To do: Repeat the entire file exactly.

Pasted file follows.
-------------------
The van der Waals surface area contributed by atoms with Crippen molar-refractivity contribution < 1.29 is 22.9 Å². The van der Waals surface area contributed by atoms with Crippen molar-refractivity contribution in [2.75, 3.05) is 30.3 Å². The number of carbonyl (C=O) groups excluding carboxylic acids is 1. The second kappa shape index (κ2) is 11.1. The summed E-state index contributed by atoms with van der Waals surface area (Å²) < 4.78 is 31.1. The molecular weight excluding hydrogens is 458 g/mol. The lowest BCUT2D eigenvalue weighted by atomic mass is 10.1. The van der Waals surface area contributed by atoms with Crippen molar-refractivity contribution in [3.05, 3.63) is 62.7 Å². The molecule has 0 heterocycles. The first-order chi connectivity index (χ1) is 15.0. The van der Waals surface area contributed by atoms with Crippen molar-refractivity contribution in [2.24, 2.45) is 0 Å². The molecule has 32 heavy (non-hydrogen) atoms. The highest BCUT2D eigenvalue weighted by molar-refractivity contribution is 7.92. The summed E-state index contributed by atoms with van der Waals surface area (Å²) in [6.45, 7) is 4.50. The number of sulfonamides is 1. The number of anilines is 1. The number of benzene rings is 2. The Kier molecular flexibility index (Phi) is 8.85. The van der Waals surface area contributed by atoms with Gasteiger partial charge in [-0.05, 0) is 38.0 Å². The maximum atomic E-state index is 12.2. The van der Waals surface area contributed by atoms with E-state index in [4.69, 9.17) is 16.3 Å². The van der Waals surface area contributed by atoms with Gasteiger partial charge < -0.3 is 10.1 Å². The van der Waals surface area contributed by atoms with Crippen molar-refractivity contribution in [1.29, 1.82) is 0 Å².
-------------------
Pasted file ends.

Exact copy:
The van der Waals surface area contributed by atoms with Crippen molar-refractivity contribution < 1.29 is 22.9 Å². The van der Waals surface area contributed by atoms with Crippen molar-refractivity contribution in [2.75, 3.05) is 30.3 Å². The number of carbonyl (C=O) groups excluding carboxylic acids is 1. The second kappa shape index (κ2) is 11.1. The summed E-state index contributed by atoms with van der Waals surface area (Å²) < 4.78 is 31.1. The molecular weight excluding hydrogens is 458 g/mol. The lowest BCUT2D eigenvalue weighted by atomic mass is 10.1. The van der Waals surface area contributed by atoms with Crippen molar-refractivity contribution in [3.05, 3.63) is 62.7 Å². The molecule has 0 heterocycles. The first-order chi connectivity index (χ1) is 15.0. The van der Waals surface area contributed by atoms with Crippen molar-refractivity contribution in [2.24, 2.45) is 0 Å². The molecule has 32 heavy (non-hydrogen) atoms. The highest BCUT2D eigenvalue weighted by molar-refractivity contribution is 7.92. The summed E-state index contributed by atoms with van der Waals surface area (Å²) in [6.45, 7) is 4.50. The number of sulfonamides is 1. The number of anilines is 1. The number of benzene rings is 2. The Kier molecular flexibility index (Phi) is 8.85. The van der Waals surface area contributed by atoms with Gasteiger partial charge in [-0.05, 0) is 38.0 Å². The maximum atomic E-state index is 12.2. The van der Waals surface area contributed by atoms with E-state index in [4.69, 9.17) is 16.3 Å². The van der Waals surface area contributed by atoms with Gasteiger partial charge < -0.3 is 10.1 Å². The van der Waals surface area contributed by atoms with Crippen molar-refractivity contribution in [1.29, 1.82) is 0 Å².